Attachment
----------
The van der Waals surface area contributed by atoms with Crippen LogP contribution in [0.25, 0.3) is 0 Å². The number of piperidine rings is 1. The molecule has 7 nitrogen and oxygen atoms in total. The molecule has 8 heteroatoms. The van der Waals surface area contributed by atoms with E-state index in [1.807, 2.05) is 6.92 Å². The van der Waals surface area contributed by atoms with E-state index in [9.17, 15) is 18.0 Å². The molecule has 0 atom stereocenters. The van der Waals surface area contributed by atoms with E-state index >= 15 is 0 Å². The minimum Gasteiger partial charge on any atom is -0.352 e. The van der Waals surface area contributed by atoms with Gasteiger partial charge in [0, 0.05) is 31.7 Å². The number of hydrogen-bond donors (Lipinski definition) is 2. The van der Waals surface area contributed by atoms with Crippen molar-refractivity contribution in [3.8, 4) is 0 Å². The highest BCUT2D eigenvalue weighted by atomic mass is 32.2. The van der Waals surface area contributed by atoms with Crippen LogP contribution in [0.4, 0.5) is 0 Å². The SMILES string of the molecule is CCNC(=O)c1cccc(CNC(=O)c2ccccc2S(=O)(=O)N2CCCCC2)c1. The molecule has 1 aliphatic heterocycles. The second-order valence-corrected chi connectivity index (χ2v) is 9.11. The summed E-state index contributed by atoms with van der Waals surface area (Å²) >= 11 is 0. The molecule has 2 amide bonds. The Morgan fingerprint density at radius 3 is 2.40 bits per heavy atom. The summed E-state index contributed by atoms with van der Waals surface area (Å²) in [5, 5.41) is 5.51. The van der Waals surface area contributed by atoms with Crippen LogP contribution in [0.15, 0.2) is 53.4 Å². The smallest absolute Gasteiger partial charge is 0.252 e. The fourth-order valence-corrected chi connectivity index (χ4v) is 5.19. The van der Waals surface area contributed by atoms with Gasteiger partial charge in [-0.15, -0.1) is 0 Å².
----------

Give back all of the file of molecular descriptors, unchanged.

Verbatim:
The van der Waals surface area contributed by atoms with Crippen LogP contribution in [0.25, 0.3) is 0 Å². The number of piperidine rings is 1. The molecule has 7 nitrogen and oxygen atoms in total. The molecule has 8 heteroatoms. The van der Waals surface area contributed by atoms with E-state index in [1.807, 2.05) is 6.92 Å². The van der Waals surface area contributed by atoms with E-state index in [9.17, 15) is 18.0 Å². The molecule has 0 atom stereocenters. The van der Waals surface area contributed by atoms with E-state index >= 15 is 0 Å². The minimum Gasteiger partial charge on any atom is -0.352 e. The van der Waals surface area contributed by atoms with Gasteiger partial charge in [0, 0.05) is 31.7 Å². The number of hydrogen-bond donors (Lipinski definition) is 2. The van der Waals surface area contributed by atoms with Crippen molar-refractivity contribution in [3.8, 4) is 0 Å². The highest BCUT2D eigenvalue weighted by atomic mass is 32.2. The van der Waals surface area contributed by atoms with Crippen LogP contribution in [0.4, 0.5) is 0 Å². The SMILES string of the molecule is CCNC(=O)c1cccc(CNC(=O)c2ccccc2S(=O)(=O)N2CCCCC2)c1. The molecule has 1 aliphatic heterocycles. The second-order valence-corrected chi connectivity index (χ2v) is 9.11. The summed E-state index contributed by atoms with van der Waals surface area (Å²) >= 11 is 0. The molecule has 2 amide bonds. The Morgan fingerprint density at radius 3 is 2.40 bits per heavy atom. The summed E-state index contributed by atoms with van der Waals surface area (Å²) in [5, 5.41) is 5.51. The van der Waals surface area contributed by atoms with Crippen LogP contribution in [0.15, 0.2) is 53.4 Å². The smallest absolute Gasteiger partial charge is 0.252 e. The fourth-order valence-corrected chi connectivity index (χ4v) is 5.19. The van der Waals surface area contributed by atoms with Gasteiger partial charge in [-0.15, -0.1) is 0 Å².